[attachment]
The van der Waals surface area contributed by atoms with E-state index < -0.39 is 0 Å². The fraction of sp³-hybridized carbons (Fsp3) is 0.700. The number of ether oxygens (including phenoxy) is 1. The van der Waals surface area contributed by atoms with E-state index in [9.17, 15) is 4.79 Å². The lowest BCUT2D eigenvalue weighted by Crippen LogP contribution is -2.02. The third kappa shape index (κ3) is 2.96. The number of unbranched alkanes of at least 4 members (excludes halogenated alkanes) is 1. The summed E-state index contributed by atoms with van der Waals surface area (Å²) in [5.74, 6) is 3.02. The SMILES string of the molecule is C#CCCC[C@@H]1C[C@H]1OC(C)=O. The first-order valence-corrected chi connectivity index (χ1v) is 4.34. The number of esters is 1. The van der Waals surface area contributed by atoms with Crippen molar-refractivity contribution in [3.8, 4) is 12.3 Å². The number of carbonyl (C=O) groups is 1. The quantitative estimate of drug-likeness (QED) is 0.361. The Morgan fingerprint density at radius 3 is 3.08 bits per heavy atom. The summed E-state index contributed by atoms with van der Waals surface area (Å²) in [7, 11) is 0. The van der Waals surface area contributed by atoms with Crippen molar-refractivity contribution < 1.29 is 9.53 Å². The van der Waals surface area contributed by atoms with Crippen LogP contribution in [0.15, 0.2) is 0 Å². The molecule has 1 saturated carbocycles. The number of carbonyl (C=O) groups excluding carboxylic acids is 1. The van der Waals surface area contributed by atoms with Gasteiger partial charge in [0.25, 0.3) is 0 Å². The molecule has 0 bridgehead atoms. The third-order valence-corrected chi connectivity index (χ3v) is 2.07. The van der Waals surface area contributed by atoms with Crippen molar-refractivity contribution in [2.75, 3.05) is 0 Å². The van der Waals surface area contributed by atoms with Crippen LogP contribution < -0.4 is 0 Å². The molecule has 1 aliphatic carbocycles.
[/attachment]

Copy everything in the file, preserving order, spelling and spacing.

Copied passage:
The van der Waals surface area contributed by atoms with E-state index < -0.39 is 0 Å². The fraction of sp³-hybridized carbons (Fsp3) is 0.700. The number of ether oxygens (including phenoxy) is 1. The van der Waals surface area contributed by atoms with E-state index in [9.17, 15) is 4.79 Å². The lowest BCUT2D eigenvalue weighted by Crippen LogP contribution is -2.02. The third kappa shape index (κ3) is 2.96. The number of unbranched alkanes of at least 4 members (excludes halogenated alkanes) is 1. The summed E-state index contributed by atoms with van der Waals surface area (Å²) in [5.74, 6) is 3.02. The SMILES string of the molecule is C#CCCC[C@@H]1C[C@H]1OC(C)=O. The first-order valence-corrected chi connectivity index (χ1v) is 4.34. The number of esters is 1. The van der Waals surface area contributed by atoms with Crippen molar-refractivity contribution in [3.8, 4) is 12.3 Å². The number of carbonyl (C=O) groups is 1. The quantitative estimate of drug-likeness (QED) is 0.361. The Morgan fingerprint density at radius 3 is 3.08 bits per heavy atom. The summed E-state index contributed by atoms with van der Waals surface area (Å²) in [7, 11) is 0. The van der Waals surface area contributed by atoms with Crippen molar-refractivity contribution < 1.29 is 9.53 Å². The van der Waals surface area contributed by atoms with Crippen LogP contribution in [0.15, 0.2) is 0 Å². The molecule has 1 saturated carbocycles. The number of carbonyl (C=O) groups excluding carboxylic acids is 1. The van der Waals surface area contributed by atoms with Gasteiger partial charge in [0.25, 0.3) is 0 Å². The molecule has 0 bridgehead atoms. The third-order valence-corrected chi connectivity index (χ3v) is 2.07. The van der Waals surface area contributed by atoms with Crippen molar-refractivity contribution in [2.75, 3.05) is 0 Å². The van der Waals surface area contributed by atoms with Crippen LogP contribution < -0.4 is 0 Å². The molecule has 1 aliphatic carbocycles.